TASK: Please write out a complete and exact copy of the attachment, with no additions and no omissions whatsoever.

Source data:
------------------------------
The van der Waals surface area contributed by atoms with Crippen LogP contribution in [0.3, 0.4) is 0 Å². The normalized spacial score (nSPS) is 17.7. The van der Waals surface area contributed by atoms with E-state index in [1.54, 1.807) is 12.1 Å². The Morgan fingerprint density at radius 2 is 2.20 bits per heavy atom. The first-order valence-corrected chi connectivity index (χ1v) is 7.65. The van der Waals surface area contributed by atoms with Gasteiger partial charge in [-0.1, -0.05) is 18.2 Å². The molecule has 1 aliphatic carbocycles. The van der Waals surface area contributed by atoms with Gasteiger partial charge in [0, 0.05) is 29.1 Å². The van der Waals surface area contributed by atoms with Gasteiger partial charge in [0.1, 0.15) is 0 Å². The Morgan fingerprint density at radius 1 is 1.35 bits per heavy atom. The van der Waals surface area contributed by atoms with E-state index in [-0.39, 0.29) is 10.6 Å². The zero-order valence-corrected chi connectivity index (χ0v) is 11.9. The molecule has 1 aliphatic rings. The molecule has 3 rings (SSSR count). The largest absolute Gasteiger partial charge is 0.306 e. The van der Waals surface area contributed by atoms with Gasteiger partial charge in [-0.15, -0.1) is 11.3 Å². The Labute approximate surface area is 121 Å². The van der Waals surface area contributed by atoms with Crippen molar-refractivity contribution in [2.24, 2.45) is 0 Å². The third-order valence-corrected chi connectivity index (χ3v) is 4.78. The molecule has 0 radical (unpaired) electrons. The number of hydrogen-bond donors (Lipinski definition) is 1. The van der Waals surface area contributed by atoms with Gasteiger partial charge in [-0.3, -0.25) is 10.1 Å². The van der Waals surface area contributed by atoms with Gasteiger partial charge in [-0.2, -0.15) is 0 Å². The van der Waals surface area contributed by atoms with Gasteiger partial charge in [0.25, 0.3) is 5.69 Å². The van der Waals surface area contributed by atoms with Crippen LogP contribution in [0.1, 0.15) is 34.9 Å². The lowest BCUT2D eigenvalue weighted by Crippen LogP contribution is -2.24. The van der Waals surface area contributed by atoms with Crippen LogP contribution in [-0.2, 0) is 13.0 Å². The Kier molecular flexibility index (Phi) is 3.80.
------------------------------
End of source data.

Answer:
The van der Waals surface area contributed by atoms with Crippen LogP contribution in [0.3, 0.4) is 0 Å². The normalized spacial score (nSPS) is 17.7. The van der Waals surface area contributed by atoms with E-state index in [1.54, 1.807) is 12.1 Å². The Morgan fingerprint density at radius 2 is 2.20 bits per heavy atom. The first-order valence-corrected chi connectivity index (χ1v) is 7.65. The van der Waals surface area contributed by atoms with Gasteiger partial charge in [-0.1, -0.05) is 18.2 Å². The molecule has 1 aliphatic carbocycles. The van der Waals surface area contributed by atoms with Gasteiger partial charge in [0, 0.05) is 29.1 Å². The van der Waals surface area contributed by atoms with Gasteiger partial charge in [0.1, 0.15) is 0 Å². The Morgan fingerprint density at radius 1 is 1.35 bits per heavy atom. The van der Waals surface area contributed by atoms with E-state index in [-0.39, 0.29) is 10.6 Å². The zero-order valence-corrected chi connectivity index (χ0v) is 11.9. The molecule has 1 aliphatic rings. The molecule has 3 rings (SSSR count). The largest absolute Gasteiger partial charge is 0.306 e. The van der Waals surface area contributed by atoms with Gasteiger partial charge in [-0.15, -0.1) is 11.3 Å². The Labute approximate surface area is 121 Å². The van der Waals surface area contributed by atoms with Crippen molar-refractivity contribution in [2.24, 2.45) is 0 Å². The third-order valence-corrected chi connectivity index (χ3v) is 4.78. The molecule has 0 radical (unpaired) electrons. The number of hydrogen-bond donors (Lipinski definition) is 1. The van der Waals surface area contributed by atoms with Gasteiger partial charge in [-0.3, -0.25) is 10.1 Å². The van der Waals surface area contributed by atoms with Gasteiger partial charge in [-0.2, -0.15) is 0 Å². The van der Waals surface area contributed by atoms with Gasteiger partial charge in [0.25, 0.3) is 5.69 Å². The van der Waals surface area contributed by atoms with Crippen LogP contribution in [0.1, 0.15) is 34.9 Å². The lowest BCUT2D eigenvalue weighted by Crippen LogP contribution is -2.24. The van der Waals surface area contributed by atoms with Crippen LogP contribution in [-0.2, 0) is 13.0 Å². The Kier molecular flexibility index (Phi) is 3.80.